Portsmouth Naval Memorial
- Country United Kingdom
- Total identified casualties 24652 Find these casualties
- Region Hampshire
- Identified casualties from First & Second World War
- GPS Coordinates Latitude: 50.78242, Longitude: -1.09599
Our War Graves, Your History
Discover more about the history of Portsmouth Naval Memorial and plan a visit through our Our War Graves, Your History project.Find out more
The Victorious music festival is being held on Southsea Common from 25th – 27th August. Since early June the CWGC have been working with the Victorious festival organisers and the council to develop plans to ensure access to the Portsmouth Naval Memorial is maintained over the period of the festival, as well as its security. In order to protect the Memorial between, 24th – 28th August temporary fencing will be erected around the Portsmouth Naval Memorial. Access will still be available from 8am – 7pm via a pedestrian gate on the sea front for anyone that wishes to visit
The Memorial is situated on Southsea Common overlooking the promenade, and is accessible at all times. A copy of the Memorial Register is kept at the Portsmouth Civic Offices in Guildhall Square and may be consulted there. http://www.memorialsinportsmouth.co.uk/southsea/naval.htm
There are parking spaces (pay at the machine) in front of the memorial, on the seafront side of the road. There are car parking facilities in Southsea Common Car Park or the Seafront Esplanade Car Park, which is next to The Trafalgar Memorial.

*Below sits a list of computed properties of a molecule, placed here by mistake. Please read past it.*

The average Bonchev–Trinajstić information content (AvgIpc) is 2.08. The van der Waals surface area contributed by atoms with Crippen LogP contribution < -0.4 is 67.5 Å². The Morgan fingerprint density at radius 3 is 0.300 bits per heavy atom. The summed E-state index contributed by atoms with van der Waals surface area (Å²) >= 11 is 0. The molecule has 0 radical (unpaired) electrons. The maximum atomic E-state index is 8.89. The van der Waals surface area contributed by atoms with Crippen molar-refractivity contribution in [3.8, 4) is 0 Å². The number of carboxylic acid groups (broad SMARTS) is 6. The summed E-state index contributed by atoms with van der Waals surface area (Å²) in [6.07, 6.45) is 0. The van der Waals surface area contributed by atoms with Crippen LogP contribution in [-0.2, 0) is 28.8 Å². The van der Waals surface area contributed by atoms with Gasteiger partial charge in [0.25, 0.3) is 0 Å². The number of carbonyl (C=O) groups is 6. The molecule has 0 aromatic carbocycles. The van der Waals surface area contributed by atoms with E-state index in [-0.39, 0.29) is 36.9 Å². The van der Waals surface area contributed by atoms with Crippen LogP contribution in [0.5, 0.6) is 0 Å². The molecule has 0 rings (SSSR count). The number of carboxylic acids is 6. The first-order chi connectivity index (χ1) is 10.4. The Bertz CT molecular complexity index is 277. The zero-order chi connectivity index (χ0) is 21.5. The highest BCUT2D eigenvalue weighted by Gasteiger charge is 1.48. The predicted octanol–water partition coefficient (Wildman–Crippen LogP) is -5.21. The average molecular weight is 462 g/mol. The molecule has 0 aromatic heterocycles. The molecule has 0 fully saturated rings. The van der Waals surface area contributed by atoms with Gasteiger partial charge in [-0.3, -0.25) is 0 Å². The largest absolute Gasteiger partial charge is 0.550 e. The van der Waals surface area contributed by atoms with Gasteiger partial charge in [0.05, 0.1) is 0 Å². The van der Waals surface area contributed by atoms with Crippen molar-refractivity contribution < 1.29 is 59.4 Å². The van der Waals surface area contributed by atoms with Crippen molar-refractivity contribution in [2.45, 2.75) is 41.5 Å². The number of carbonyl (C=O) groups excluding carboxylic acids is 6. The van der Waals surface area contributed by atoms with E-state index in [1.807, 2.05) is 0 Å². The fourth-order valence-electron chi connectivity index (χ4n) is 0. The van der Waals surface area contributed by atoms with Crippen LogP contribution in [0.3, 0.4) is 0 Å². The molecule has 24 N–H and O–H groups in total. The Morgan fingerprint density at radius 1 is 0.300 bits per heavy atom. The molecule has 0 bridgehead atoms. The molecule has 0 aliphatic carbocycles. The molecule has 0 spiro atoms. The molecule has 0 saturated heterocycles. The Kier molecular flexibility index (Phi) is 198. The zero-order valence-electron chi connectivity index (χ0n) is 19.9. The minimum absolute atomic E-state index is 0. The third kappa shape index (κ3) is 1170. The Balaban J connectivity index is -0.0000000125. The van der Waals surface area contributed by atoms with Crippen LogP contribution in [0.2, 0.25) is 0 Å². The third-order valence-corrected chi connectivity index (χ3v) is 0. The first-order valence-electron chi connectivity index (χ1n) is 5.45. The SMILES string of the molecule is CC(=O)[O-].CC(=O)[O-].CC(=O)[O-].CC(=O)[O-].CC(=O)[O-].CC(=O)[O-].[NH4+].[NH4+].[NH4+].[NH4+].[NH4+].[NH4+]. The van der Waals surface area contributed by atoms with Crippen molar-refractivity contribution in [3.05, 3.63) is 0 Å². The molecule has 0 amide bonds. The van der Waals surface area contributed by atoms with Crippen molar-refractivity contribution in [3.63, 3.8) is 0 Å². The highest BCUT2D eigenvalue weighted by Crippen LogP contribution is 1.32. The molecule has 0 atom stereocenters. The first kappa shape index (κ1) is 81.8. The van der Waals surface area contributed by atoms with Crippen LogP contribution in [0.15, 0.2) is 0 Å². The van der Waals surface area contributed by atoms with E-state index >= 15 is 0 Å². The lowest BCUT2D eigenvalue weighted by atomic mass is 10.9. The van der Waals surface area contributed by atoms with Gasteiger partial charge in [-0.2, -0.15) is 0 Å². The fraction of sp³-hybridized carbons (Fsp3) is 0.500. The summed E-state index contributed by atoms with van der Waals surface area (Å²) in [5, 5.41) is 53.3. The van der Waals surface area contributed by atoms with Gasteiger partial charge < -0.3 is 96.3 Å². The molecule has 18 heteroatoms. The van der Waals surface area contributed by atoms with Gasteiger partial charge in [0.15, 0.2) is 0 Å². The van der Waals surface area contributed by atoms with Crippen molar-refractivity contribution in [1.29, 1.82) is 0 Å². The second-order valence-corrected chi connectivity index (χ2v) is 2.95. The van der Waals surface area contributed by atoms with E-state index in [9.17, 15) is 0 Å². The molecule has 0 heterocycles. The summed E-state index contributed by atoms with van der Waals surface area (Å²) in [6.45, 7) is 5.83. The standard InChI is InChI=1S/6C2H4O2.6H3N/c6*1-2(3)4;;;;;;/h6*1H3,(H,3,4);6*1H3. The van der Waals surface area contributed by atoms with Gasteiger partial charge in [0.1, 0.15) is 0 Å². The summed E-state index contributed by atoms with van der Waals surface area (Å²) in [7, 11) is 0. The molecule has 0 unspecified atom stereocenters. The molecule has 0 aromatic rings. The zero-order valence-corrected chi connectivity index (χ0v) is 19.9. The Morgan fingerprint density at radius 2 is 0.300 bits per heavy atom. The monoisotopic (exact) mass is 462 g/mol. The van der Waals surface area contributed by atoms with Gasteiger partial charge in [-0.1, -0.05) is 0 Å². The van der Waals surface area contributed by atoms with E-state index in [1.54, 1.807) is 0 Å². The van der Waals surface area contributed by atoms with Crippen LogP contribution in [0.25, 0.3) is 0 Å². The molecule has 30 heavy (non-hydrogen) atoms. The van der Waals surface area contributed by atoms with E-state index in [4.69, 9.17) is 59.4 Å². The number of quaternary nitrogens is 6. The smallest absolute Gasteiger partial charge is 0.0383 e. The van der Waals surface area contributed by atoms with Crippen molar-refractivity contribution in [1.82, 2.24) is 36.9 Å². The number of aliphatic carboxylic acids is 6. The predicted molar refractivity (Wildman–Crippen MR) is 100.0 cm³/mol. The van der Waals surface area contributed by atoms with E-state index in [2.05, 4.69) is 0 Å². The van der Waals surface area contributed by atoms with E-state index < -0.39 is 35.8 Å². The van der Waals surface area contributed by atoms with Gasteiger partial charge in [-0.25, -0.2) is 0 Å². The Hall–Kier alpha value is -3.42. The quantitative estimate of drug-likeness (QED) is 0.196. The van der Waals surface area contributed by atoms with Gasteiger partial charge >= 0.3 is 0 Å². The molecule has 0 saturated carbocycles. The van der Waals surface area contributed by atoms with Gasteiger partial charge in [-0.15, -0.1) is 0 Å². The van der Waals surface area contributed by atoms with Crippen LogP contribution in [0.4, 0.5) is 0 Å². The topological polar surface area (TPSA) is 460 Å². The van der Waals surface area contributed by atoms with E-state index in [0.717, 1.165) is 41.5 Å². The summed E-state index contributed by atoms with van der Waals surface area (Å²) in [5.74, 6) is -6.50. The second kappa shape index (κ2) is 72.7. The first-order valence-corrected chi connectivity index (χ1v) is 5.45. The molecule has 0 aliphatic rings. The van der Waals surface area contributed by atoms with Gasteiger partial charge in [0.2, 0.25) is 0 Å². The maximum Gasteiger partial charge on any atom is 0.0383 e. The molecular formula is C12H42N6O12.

ACCESS, LAYOUT AND MAIN ENTRANCE
There are two unique sections to the memorial. The first section is a large stone obelisk topped with a copper globe. The obelisk stands on a platform surrounded by steps.
The only access up to the obelisk is by climbing four stone steps, onto a flat level stone platform with a smooth surface where the monument has a central position.
The second section of the memorial is a long-curved wall, on which bronze panels displaying the names of casualties are engraved.
The extension to the memorial is an enclosure added to the back of the original memorial. There are low walls with bronze panels inscribed with the names of casualties. There are two-barrel vaulted pavilions either side of the enclosure at the rear of the memorial.
For access to the memorial wall and bronze panels behind the obelisk, visitors can enter via two entrances. Both entrances are highlighted by stone columns, each with a stone unicorn or lion on the top. The entrances open onto a flat, level, stone surface and allow access close to the wall to view the memorial panels.
Portsmouth Naval Memorial is permanently open.
After the First World War, an appropriate way had to be found of commemorating those members of the Royal Navy who had no known grave, the majority of deaths having occurred at sea where no permanent memorial could be provided.
An Admiralty committee recommended that the three manning ports in Great Britain - Chatham, Plymouth and Portsmouth - should each have an identical memorial of unmistakable naval form, an obelisk, which would serve as a leading mark for shipping. The memorials were designed by Sir Robert Lorimer, who had already carried out a considerable amount of work for the Commission, with sculpture by Henry Poole. The Portsmouth Naval Memorial was unveiled by the Duke of York (the future George VI) on 15 October 1924.
After the Second World War it was decided that the naval memorials should be extended to provide space for commemorating the naval dead without graves of that war, but since the three sites were dissimilar, a different architectural treatment was required for each. The architect for the Second World War extension at Portsmouth was Sir Edward Maufe (who also designed the Air Forces memorial at Runnymede) and the additional sculpture was by Charles Wheeler, William McMillan, and Esmond Burton. The Extension was unveiled by the Queen Elizabeth, the Queen Mother on 29 April 1953.
Portsmouth Naval Memorial commemorates around 10,000 sailors of the First World War and almost 15,000 of the Second World War.